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Centuries before the civil rights movement, the ACLU, or the Equal Opportunity Act, some pirates had already adopted a policy of “hiring” black sailors in their crews. What’s more, these pirates extended suffrage to their black members and subscribed to the practice of “equal pay for equal work,” or rather, “equal pay for equal prey.” This is startling considering the views and policies towards blacks in the rest of the seventeenth- and eighteenth-century world.

The percentage of black crew members in Kinkor’s sample ranges from 13 to 98 percent. None of these pirate companies were all white. In seven of the twenty-three crews, or nearly a third, half or more of the pirate crew was of African descent. If this sample is representative, an astonishing 25 to 30 percent of the average pirate crew operating in the height of piracy’s golden age was black.

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Pirates’ relationship to black sailors was peculiar. On the one hand, pirates’ attitudes toward blacks don’t appear to be different from their lawful contemporaries’ attitudes toward them. Pirates took slaves, held slaves, and sold slaves. On the other hand, some pirates displayed significantly more tolerant behavior toward blacks. Upward of a quarter of the average pirate crew may have been black. Many of these sailors were former slaves and at least some of them were treated on equal terms with white sailors in the pirate crews they sailed with. They had equal voting rights in the pirates’ democracy and likely received an equal share of the pirates’ plunder. This is especially remarkable since, on the surface, pirates had nothing holding them back from enslaving black sailors they captured–bondsmen or free. The simple logic of the “dispersed benefits and concentrated costs” of slavery on pirate ships may explain pirate tolerance. Since the benefits of enslaving a black sailor on a pirate ship were divided among its many free crew members and a substantial part of the potential cost of enslavement, namely the increased odds of a pirate crew’s capture, was borne fully by each free crew member, pirate slavery was sometimes unprofitable. This wasn’t always true. But sometimes the invisible hook led pirates to display a racial progressivism in practice that didn’t accord with the racial views in their minds.

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The seventeenth-century buccaneers, which this book has referred to at various points, established an interesting institution called matelotage, which some have suggested had homosexual overtones. Under this institution one buccaneer would pair up with another, mutually agreeing to share belongings and creating a contract according to which, in the event either man died in battle, for instance, his share of booty would pass to his matelot. If there’s something implicitly homosexual about such arrangements, I must confess, it’s certainly escaped me. As Exquemelin described it, matelotage agreements sometimes explicitly made provisions for bequeathing property to a dead buccaneer’s wife. Like other pirate practices, this one also has a simple economic explanation: risk sharing. Matelotage was as a form of insurance. Buccaneers could diversify the risk of their chosen trade by spreading their potential gains and losses over two people instead of one. Whether they sodomized one another is beside the point. Matelotage created insurance for buccaneers and helped them bear the uncertainties of maritime marauding.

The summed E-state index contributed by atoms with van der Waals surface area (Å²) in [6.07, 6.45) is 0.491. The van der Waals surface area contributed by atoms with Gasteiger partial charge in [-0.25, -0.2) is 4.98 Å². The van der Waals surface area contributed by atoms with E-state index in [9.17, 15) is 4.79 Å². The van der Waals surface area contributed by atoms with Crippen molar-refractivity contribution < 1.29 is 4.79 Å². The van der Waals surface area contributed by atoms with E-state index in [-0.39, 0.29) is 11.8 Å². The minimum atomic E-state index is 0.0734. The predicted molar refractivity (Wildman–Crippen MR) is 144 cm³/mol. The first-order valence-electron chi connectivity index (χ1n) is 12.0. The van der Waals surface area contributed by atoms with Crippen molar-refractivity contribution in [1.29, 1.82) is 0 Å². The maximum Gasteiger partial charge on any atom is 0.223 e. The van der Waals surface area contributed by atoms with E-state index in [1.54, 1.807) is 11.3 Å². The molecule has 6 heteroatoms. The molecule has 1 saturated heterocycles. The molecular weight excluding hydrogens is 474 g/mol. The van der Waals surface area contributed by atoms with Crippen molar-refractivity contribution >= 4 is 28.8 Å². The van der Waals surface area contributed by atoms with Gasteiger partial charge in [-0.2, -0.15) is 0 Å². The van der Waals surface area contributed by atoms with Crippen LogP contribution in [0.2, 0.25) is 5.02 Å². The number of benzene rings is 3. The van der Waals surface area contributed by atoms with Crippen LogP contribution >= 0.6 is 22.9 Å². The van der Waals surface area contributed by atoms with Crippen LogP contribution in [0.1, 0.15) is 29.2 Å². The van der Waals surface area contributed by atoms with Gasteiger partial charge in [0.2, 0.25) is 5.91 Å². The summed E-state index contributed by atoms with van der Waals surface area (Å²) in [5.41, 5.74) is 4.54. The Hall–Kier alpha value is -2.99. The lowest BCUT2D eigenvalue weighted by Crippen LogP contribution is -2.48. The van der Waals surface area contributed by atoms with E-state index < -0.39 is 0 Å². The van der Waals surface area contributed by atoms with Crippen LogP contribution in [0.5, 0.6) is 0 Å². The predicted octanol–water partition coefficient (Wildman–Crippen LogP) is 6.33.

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Pirates may have been “bad” men, motivated by ignoble desires, and even willing to use violent means to satisfy these desires. But the outcomes of their profit-motivated behavior were sometimes laudable. For example, profit seeking is what led pirates to avoid blasting their prizes to pieces. It also prevented them from wantonly brutalizing their captives. And it limited their reliance on conscripts. Of course, in each of these cases, piratical greed didn’t lead to genuine public “benefits.” Pirates’ victims would have always been better off if they hadn’t faced the threat pirates posed in the first place. But conditional on pirates’ presence, pirates’ ignoble motives–self-interested greed–softened the harms pirate victims suffered.

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Pirates didn’t embrace “enlightened” values as ends in and of themselves. They embraced money. But their tireless pursuit of the latter gave way to the desirable outcomes associated with the former and did so before their legitimate contemporaries achieved anything like the same.

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Modern pirates share little in common with their predecessors. Seventeenth-and eighteenth-century pirates lived together for protracted periods of time at sea. Although they retired to land between expeditions, they spent much of their time together prowling the ocean in search of prey. Because of this, their ships formed miniature “floating societies” that, like all societies, required social rules and governance institutions to function. In contrast, most modern pirates spend very little time together on their ships. There are three main modes of modern piracy. The first and most common mode is little more than maritime muggery. Pirate “crews” of two to six hop in small boats; pull alongside ships, usually in territorial waters close to the coast; and threaten their prey at gunpoint to give up their watches, jewelry, and whatever money they may be carrying. These sea bandits are part timers.